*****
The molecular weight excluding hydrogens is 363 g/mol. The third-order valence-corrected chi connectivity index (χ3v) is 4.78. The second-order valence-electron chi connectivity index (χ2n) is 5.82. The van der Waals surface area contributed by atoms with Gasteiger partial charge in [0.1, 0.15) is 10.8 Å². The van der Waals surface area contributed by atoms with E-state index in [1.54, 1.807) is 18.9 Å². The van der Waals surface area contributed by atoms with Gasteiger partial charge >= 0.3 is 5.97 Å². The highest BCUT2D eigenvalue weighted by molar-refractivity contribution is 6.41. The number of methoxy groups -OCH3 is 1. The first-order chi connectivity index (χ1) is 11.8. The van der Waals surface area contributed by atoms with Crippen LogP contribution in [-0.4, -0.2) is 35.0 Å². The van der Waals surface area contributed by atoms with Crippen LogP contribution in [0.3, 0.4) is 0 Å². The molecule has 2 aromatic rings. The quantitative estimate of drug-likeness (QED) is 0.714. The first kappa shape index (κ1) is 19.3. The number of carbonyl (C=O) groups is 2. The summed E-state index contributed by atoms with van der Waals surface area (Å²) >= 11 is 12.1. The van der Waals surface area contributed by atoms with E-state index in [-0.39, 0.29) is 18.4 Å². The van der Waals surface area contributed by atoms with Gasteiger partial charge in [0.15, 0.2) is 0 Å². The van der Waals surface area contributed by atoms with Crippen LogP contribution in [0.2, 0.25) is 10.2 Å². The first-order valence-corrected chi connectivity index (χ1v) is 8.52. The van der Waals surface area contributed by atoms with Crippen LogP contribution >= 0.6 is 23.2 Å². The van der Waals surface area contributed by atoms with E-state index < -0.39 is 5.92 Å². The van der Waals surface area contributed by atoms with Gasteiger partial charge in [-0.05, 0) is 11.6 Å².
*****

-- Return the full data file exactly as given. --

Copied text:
The molecular weight excluding hydrogens is 363 g/mol. The third-order valence-corrected chi connectivity index (χ3v) is 4.78. The second-order valence-electron chi connectivity index (χ2n) is 5.82. The van der Waals surface area contributed by atoms with Gasteiger partial charge in [0.1, 0.15) is 10.8 Å². The van der Waals surface area contributed by atoms with E-state index in [1.54, 1.807) is 18.9 Å². The van der Waals surface area contributed by atoms with Gasteiger partial charge >= 0.3 is 5.97 Å². The highest BCUT2D eigenvalue weighted by molar-refractivity contribution is 6.41. The number of methoxy groups -OCH3 is 1. The first-order chi connectivity index (χ1) is 11.8. The van der Waals surface area contributed by atoms with Crippen LogP contribution in [-0.4, -0.2) is 35.0 Å². The van der Waals surface area contributed by atoms with Crippen LogP contribution in [0.3, 0.4) is 0 Å². The molecule has 2 aromatic rings. The quantitative estimate of drug-likeness (QED) is 0.714. The first kappa shape index (κ1) is 19.3. The number of carbonyl (C=O) groups is 2. The summed E-state index contributed by atoms with van der Waals surface area (Å²) >= 11 is 12.1. The van der Waals surface area contributed by atoms with E-state index in [-0.39, 0.29) is 18.4 Å². The van der Waals surface area contributed by atoms with Gasteiger partial charge in [0.15, 0.2) is 0 Å². The van der Waals surface area contributed by atoms with Crippen LogP contribution in [0.2, 0.25) is 10.2 Å². The first-order valence-corrected chi connectivity index (χ1v) is 8.52. The van der Waals surface area contributed by atoms with Crippen LogP contribution >= 0.6 is 23.2 Å². The van der Waals surface area contributed by atoms with E-state index < -0.39 is 5.92 Å². The van der Waals surface area contributed by atoms with Gasteiger partial charge in [-0.05, 0) is 11.6 Å².